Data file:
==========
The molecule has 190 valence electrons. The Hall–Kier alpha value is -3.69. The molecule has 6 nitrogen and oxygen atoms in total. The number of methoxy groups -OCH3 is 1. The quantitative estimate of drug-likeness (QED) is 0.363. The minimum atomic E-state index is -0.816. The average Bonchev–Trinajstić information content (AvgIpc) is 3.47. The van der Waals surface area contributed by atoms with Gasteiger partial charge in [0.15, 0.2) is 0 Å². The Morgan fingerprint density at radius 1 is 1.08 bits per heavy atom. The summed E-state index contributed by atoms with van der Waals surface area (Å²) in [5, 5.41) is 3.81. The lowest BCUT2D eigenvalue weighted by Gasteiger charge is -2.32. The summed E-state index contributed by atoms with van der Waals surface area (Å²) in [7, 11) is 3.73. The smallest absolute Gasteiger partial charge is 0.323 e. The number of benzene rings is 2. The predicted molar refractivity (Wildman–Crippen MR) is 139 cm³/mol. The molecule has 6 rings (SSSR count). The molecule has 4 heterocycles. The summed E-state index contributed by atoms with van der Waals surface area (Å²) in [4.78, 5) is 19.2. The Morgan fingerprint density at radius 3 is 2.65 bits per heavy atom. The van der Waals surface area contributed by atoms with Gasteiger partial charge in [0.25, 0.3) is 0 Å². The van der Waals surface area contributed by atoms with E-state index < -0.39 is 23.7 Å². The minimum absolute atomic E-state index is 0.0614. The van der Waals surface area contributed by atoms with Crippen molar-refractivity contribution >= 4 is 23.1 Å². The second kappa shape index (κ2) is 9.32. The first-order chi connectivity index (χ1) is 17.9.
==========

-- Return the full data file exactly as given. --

The molecule has 190 valence electrons. The Hall–Kier alpha value is -3.69. The molecule has 6 nitrogen and oxygen atoms in total. The number of methoxy groups -OCH3 is 1. The quantitative estimate of drug-likeness (QED) is 0.363. The minimum atomic E-state index is -0.816. The average Bonchev–Trinajstić information content (AvgIpc) is 3.47. The van der Waals surface area contributed by atoms with Gasteiger partial charge in [0.15, 0.2) is 0 Å². The Morgan fingerprint density at radius 1 is 1.08 bits per heavy atom. The summed E-state index contributed by atoms with van der Waals surface area (Å²) in [5, 5.41) is 3.81. The lowest BCUT2D eigenvalue weighted by Gasteiger charge is -2.32. The summed E-state index contributed by atoms with van der Waals surface area (Å²) in [7, 11) is 3.73. The smallest absolute Gasteiger partial charge is 0.323 e. The number of benzene rings is 2. The predicted molar refractivity (Wildman–Crippen MR) is 139 cm³/mol. The molecule has 6 rings (SSSR count). The molecule has 4 heterocycles. The summed E-state index contributed by atoms with van der Waals surface area (Å²) in [4.78, 5) is 19.2. The Morgan fingerprint density at radius 3 is 2.65 bits per heavy atom. The van der Waals surface area contributed by atoms with Gasteiger partial charge in [0.25, 0.3) is 0 Å². The van der Waals surface area contributed by atoms with E-state index < -0.39 is 23.7 Å². The minimum absolute atomic E-state index is 0.0614. The van der Waals surface area contributed by atoms with Crippen molar-refractivity contribution >= 4 is 23.1 Å². The second kappa shape index (κ2) is 9.32. The first-order chi connectivity index (χ1) is 17.9.